15 March 2023
PRESS RELEASE – FOR IMMEDIATE USE
KCS GROUP EUROPE SAYS GOVERNMENT AND CORPORATIONS NEED TO SCRUTINISE PROVENANCE OF FUNDS
London-based intelligence firm KCS Group Europe is calling for a stronger sanctions regime against Kremlin-backed financial interests in the UK.
It follows an investigation by the Times/Transparency International which found ownership of financial interests, connected to sanctioned individuals, is being passed to relatives, evading money-laundering rules and breaching legislation.
In a recent paper, KCSGE CEO Stuart Poole-Robb says: “The initial wave of Western sanctions following the war in Ukraine was matched by a seemingly sincere effort to root out the worst domestic excesses of questionable Russian influence.
“But since then, Russia has both modified its existing schemes to avoid greater scrutiny and created new ones.”
Analysis by the Times found that properties worth hundreds of millions of pounds have been transferred to family members of sanctioned individuals with links to the Kremlin.
It included the revelation that an eight-year-old child of a former regional governor, who chaired the Russian Bar Association and is sanctioned in Ukraine, is the owner of a £2.3m flat in Kensington, in London.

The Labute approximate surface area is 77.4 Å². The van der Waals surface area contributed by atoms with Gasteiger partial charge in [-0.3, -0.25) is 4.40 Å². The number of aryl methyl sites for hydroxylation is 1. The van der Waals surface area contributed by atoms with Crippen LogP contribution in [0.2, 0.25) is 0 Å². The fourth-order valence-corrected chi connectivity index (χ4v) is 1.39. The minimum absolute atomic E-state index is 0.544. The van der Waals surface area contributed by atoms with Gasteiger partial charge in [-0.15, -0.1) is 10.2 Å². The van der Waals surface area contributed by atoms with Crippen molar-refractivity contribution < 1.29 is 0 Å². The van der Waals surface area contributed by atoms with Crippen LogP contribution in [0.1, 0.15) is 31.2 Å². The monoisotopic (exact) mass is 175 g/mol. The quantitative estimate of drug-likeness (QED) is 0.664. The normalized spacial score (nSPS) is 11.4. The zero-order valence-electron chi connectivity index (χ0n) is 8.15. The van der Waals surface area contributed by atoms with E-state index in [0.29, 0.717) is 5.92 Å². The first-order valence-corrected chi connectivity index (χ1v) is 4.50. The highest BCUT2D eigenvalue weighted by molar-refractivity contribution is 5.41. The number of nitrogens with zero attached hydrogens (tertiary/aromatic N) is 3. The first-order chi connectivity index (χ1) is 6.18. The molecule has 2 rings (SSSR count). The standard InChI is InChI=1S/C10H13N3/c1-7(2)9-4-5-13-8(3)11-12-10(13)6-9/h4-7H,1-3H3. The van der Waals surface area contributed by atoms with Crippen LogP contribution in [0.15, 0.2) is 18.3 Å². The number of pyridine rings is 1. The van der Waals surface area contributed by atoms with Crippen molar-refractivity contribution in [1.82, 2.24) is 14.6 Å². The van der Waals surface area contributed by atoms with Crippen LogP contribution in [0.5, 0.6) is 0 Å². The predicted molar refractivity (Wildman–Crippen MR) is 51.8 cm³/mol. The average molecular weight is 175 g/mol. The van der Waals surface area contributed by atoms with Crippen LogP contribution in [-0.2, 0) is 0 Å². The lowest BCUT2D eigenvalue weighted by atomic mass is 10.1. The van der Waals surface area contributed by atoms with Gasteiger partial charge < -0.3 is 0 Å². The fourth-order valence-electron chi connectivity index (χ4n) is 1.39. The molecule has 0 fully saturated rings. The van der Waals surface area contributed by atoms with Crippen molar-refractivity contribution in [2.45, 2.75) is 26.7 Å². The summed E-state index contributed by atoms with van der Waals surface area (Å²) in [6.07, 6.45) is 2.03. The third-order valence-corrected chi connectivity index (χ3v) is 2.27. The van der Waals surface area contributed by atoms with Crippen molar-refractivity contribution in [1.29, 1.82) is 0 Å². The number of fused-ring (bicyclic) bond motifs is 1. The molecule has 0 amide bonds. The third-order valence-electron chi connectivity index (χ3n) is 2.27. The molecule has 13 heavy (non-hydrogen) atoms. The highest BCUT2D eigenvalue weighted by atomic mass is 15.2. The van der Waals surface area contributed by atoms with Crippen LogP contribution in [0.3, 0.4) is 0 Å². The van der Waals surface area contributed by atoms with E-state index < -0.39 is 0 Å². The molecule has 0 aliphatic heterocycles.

Similarly, the wife of a UK-sanctioned oligarch owns property in the Paddington area of the capital, worth nearly £100m which includes an office block and a pub.
The government is under pressure to overhaul the sanctions regime from senior Conservative MPs and the Commons Foreign Affairs Select Committee.
Poole-Robb says: “A much-heralded UK bill requiring foreign companies owning UK property to disclose their ultimate beneficial owners (UBOs) saw just four sanctioned Russians come forward, with the number of loopholes and sidesteps built into the legislation allowing UBOs to remain secret.
“With over one trillion dollars of Russian black money believed to be circulating around the world, recovering it all is an impossible task – as is, most likely, fully tearing down the Russian networks of financial concealment and political influence.
“However, it remains incumbent on governments and corporations to not only want to understand the provenance of funds and deals that may be presented, but to understand that proxy directors and shell companies are rarely found in isolation but working in concert to support the broader Russian networks that have persisted (and will continue) long after the tanks have left Ukraine.”